Kansas Eligibility for Medicaid Coverage of Long-Term Care
Facing the decision to enter a nursing home or to help put a loved one into a nursing home can be very difficult. Not only can this be a very stressful and emotional time, the worry about money often also looms large. When you get to the stage of knowing a nursing home is needed, you don’t always know who is going to pay for it.
Who Pays for a Nursing Home?
You want your loved one to get the care they desperately need, but are you worried you don’t have the money to pay for it? The good news is, there is help. There are a variety of ways that people can afford nursing home care, even those who don’t have the means themselves to afford it. In fact, the #1 way people pay for health care isn’t from their own bank account.
The solution for many Kansans is Medicaid, which is administered through the KanCare program. Medicaid provides opportunity for many elderly people across Kansas to get the long term care they need in a certified facility like Mount Hope Nursing Center. But beyond Medicaid, there are other government programs that can help you afford the care you need.
Since the care given in a long-term nursing home facility is a vital health and wellness service so many of our aging population needs, the government recognizes they have a role in ensuring elderly persons get the care they require. Here in Kansas, nearly 65% of all nursing home residents have their care paid for by Medicaid.
Who is Eligible for Medicaid Coverage of Nursing Home Care?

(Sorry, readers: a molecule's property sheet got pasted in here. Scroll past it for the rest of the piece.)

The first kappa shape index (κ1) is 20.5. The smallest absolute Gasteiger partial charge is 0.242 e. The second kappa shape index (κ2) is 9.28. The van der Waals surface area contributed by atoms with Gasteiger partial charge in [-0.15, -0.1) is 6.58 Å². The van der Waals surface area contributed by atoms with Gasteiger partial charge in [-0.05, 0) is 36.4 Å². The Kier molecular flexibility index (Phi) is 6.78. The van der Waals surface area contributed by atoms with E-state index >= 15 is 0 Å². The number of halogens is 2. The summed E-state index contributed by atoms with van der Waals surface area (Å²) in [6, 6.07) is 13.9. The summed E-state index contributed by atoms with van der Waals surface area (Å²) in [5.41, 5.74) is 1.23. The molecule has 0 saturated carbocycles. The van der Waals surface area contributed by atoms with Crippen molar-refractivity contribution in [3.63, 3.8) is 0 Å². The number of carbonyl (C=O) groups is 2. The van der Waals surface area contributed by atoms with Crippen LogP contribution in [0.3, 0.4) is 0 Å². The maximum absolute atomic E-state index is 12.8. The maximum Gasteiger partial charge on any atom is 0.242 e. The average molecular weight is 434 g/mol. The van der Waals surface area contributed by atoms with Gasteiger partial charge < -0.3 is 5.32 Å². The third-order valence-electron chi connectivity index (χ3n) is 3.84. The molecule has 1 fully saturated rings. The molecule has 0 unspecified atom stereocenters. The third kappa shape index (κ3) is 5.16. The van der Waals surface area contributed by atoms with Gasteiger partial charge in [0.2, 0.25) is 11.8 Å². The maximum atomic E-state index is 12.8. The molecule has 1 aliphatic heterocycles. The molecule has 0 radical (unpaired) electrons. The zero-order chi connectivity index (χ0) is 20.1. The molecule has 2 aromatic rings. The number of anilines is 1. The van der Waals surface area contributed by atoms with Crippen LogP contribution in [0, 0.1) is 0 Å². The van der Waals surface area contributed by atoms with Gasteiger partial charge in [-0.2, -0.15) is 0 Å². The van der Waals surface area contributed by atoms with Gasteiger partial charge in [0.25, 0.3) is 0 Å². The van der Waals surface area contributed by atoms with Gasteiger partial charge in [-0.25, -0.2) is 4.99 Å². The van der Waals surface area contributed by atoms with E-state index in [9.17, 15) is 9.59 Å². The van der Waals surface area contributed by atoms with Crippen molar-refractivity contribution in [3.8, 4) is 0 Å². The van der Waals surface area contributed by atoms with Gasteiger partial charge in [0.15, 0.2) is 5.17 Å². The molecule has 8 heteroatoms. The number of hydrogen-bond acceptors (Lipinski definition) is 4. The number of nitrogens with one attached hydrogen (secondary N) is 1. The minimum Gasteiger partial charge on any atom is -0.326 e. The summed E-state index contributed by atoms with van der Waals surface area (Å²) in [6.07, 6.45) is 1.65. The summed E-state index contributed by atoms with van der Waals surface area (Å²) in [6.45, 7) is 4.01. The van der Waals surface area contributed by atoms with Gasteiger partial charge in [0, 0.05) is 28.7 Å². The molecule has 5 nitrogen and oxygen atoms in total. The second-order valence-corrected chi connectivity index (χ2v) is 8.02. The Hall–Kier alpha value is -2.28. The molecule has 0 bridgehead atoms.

There are many factors that help determine who Medicaid will cover for nursing home care including:
- You must be a Kansas resident AND a U.S. Citizen (or have proper immigration status)
- You must be at least 65 years old. Or if not, then be blind, disabled or have been granted to receive care in your home or other facility. An assessment of medical requirements may be conducted.
- You do not have available assets. (This is a complicated issue that is further explained below)
- You must have a monthly income that is less than 244% of the Federal Poverty Level. For an individual in Kansas, that would be an annual income of $30,475 (monthly = $2,540). See the chart below from the S. Department of Health and Human Services for the 2019 Federal Poverty Guidelines that include Kansas.
Exempt vs Available Assets: Is Your Home at Risk?
In order to be eligible for Medicaid, you cannot have available assets. If you did, they would likely need to be liquidated with that money being used to cover your care costs before Medicaid will step in and start paying. But not only that, you can’t have had available assets within the last 5 years. Kansas looks back over the last 5 years to see if you had any assets (such as investments, money and properties) that you sold, transferred or gave away. Click here to learn more about Medicaid’s Asset Transfer rules.
What is an Available Asset?
There are two types of assets: available and exempt. For consideration of Medicaid availability, only available assets are taken into account. If you have any asset that is considered exempt, you do not have to worry about those items affecting your ability to receive Medicaid coverage for nursing home care. Medicaid will not deny you benefits for having any exempt asset.
Common Exempt Assets include:
- $2,000 or less in cash
- Personal effects
- A home valued no greater than $585,000.
- A vehicle (of any value) that is used for the owner’s transportation needs of receiving medical treatment, employment, accommodating a disability, or is the primary vehicle of the person’s spouse
Medicaid eligibility can be a complicated matter as there are many factors that get considered. If you have a spouse and he/she will be keeping some of your assets, that also helps determine your eligibility. But these are the main issues that can help you get an understanding of what you may expect as you apply for Medicaid to handle your nursing home costs.